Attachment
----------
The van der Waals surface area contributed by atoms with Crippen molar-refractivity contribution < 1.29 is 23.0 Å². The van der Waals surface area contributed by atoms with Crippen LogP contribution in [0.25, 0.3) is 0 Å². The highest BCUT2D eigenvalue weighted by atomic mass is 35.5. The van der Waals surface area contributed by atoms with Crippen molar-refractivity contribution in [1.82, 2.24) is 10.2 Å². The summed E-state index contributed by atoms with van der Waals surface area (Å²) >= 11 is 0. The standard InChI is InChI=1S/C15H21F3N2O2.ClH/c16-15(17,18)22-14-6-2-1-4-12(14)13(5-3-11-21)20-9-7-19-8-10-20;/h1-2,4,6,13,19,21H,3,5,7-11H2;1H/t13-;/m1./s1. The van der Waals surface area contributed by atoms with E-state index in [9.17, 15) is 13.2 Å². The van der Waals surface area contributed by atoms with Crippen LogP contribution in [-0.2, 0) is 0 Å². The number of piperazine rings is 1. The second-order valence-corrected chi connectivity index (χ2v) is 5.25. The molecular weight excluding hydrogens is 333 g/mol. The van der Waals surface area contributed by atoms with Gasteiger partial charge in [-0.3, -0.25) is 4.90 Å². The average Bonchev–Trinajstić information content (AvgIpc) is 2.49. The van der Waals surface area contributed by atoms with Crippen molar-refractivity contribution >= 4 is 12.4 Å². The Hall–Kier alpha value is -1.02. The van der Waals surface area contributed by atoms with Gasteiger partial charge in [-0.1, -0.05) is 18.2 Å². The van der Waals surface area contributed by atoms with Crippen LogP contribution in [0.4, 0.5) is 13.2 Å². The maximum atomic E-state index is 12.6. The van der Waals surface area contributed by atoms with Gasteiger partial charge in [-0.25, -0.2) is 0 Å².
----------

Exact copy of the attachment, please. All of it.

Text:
The van der Waals surface area contributed by atoms with Crippen molar-refractivity contribution < 1.29 is 23.0 Å². The van der Waals surface area contributed by atoms with Crippen LogP contribution in [0.25, 0.3) is 0 Å². The highest BCUT2D eigenvalue weighted by atomic mass is 35.5. The van der Waals surface area contributed by atoms with Crippen molar-refractivity contribution in [1.82, 2.24) is 10.2 Å². The summed E-state index contributed by atoms with van der Waals surface area (Å²) >= 11 is 0. The standard InChI is InChI=1S/C15H21F3N2O2.ClH/c16-15(17,18)22-14-6-2-1-4-12(14)13(5-3-11-21)20-9-7-19-8-10-20;/h1-2,4,6,13,19,21H,3,5,7-11H2;1H/t13-;/m1./s1. The van der Waals surface area contributed by atoms with E-state index in [9.17, 15) is 13.2 Å². The van der Waals surface area contributed by atoms with Crippen LogP contribution in [-0.2, 0) is 0 Å². The number of piperazine rings is 1. The second-order valence-corrected chi connectivity index (χ2v) is 5.25. The molecular weight excluding hydrogens is 333 g/mol. The van der Waals surface area contributed by atoms with Gasteiger partial charge in [-0.3, -0.25) is 4.90 Å². The average Bonchev–Trinajstić information content (AvgIpc) is 2.49. The van der Waals surface area contributed by atoms with Crippen molar-refractivity contribution >= 4 is 12.4 Å². The Hall–Kier alpha value is -1.02. The van der Waals surface area contributed by atoms with Gasteiger partial charge in [-0.1, -0.05) is 18.2 Å². The van der Waals surface area contributed by atoms with Crippen LogP contribution in [0.4, 0.5) is 13.2 Å². The maximum atomic E-state index is 12.6. The van der Waals surface area contributed by atoms with Gasteiger partial charge in [-0.25, -0.2) is 0 Å².